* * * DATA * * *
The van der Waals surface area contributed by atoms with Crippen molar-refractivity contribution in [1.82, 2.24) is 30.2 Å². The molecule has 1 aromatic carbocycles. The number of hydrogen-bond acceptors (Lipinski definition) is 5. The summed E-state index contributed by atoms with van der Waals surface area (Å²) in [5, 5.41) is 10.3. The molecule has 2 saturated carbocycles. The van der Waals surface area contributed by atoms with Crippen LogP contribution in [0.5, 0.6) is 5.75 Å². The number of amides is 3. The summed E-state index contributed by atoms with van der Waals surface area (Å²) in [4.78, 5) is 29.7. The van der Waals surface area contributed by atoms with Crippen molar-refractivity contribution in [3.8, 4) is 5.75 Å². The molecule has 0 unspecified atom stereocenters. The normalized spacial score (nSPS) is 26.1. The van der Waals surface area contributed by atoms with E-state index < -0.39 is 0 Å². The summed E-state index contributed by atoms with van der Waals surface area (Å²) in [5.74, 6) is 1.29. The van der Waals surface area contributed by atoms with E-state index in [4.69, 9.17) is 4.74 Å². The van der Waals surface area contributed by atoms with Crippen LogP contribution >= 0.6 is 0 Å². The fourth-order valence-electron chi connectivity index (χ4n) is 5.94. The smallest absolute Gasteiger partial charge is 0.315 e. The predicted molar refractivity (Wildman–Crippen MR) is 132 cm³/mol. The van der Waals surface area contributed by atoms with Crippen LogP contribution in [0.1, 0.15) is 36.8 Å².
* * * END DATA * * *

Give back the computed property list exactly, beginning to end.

The van der Waals surface area contributed by atoms with Crippen molar-refractivity contribution in [1.82, 2.24) is 30.2 Å². The molecule has 1 aromatic carbocycles. The number of hydrogen-bond acceptors (Lipinski definition) is 5. The summed E-state index contributed by atoms with van der Waals surface area (Å²) in [5, 5.41) is 10.3. The molecule has 2 saturated carbocycles. The van der Waals surface area contributed by atoms with Crippen LogP contribution in [0.5, 0.6) is 5.75 Å². The number of amides is 3. The summed E-state index contributed by atoms with van der Waals surface area (Å²) in [4.78, 5) is 29.7. The van der Waals surface area contributed by atoms with Crippen molar-refractivity contribution in [3.8, 4) is 5.75 Å². The molecule has 0 unspecified atom stereocenters. The normalized spacial score (nSPS) is 26.1. The van der Waals surface area contributed by atoms with E-state index < -0.39 is 0 Å². The summed E-state index contributed by atoms with van der Waals surface area (Å²) in [5.74, 6) is 1.29. The van der Waals surface area contributed by atoms with E-state index in [4.69, 9.17) is 4.74 Å². The van der Waals surface area contributed by atoms with Crippen LogP contribution >= 0.6 is 0 Å². The fourth-order valence-electron chi connectivity index (χ4n) is 5.94. The smallest absolute Gasteiger partial charge is 0.315 e. The predicted molar refractivity (Wildman–Crippen MR) is 132 cm³/mol. The van der Waals surface area contributed by atoms with Crippen LogP contribution in [0.1, 0.15) is 36.8 Å².